The month of December has been awash with super cups in every corner of Kenya but they rarely discover and nurture talent as their sponsors claim
Since the start of December, there have been super cups in nearly every constituency in Kenya.
The tournaments are mostly sponsored by politicians, both sitting and aspiring, with the aim of ‘discovering and nurturing’ grassroots talent.
A host of village teams then compete for a week or five days after which a winner is crowned with the prize money ranging between Ksh100,000 and Ksh3 million, mostly given in cash.
The super cups are hugely popular and attract lots of fans as residents of the various areas easily identify with the players and teams.
However, a look at how the tournaments are designed leaves many wondering if they really discover and nurture talent.
Given the most advanced academies in the world invest resources and time for years before a player is fit to compete at the highest level, how does a one-week of five-day tournament nurture talent?
Few players, if any, in the FKF Premier League or Harambee Stars can trace their roots from the December super cups.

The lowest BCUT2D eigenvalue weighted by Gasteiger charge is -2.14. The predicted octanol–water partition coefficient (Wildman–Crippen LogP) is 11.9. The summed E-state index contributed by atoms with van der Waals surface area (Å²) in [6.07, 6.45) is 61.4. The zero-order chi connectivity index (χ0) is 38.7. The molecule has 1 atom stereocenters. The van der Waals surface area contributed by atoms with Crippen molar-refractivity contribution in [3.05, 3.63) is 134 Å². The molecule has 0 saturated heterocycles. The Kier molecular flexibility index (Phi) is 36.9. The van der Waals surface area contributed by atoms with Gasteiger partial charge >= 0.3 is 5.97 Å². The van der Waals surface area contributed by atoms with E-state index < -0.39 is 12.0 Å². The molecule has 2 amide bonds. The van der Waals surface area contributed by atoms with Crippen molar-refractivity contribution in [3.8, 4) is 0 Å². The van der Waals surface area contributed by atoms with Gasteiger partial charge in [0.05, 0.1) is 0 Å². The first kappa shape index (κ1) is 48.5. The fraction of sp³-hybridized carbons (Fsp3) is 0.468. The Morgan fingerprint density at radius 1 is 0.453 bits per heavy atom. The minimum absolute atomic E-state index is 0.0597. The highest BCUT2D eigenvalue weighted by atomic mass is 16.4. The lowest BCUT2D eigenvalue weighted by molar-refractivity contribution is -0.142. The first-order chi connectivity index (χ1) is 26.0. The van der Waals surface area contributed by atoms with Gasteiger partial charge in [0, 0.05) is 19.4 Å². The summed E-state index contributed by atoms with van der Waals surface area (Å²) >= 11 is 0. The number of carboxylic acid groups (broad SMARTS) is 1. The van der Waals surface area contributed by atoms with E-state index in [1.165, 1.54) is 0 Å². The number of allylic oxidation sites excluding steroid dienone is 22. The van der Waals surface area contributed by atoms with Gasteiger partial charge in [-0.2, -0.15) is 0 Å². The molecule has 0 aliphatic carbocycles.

This is because after the tournament ends, the players and teams retreat to their villages and nothing is heard of them again until the following year when they return for the next super cup.
These are, therefore, just feel-good tournaments which are used to gain political mileage for their sponsors while providing entertainment to the fans.
They should not be disguised as talent discovering and nurturing hubs since very little of this actually happens.
If the sponsors of the super cups were serious about nurturing talent, then it should be a long-term project with structures that will allow the teams to keep churning out talent while the players have avenues to benefit from their craft.
But since this is an expensive affair that needs resources, commitment, planning and professionalism, the architects of the super cups prefer shortcuts as it serves a certain purpose.
The tournaments are rightly exploiting a gap in the country since the lack of academies that can give opportunities to talented players and appetite for grassroots football among fans means they are easily swayed by politicians who dangle cash incentives.
The truth, however, is that the massive talent that grace these tournaments go to waste after the event and that is why they should be designed for entertainment and not pegged on nurturing it.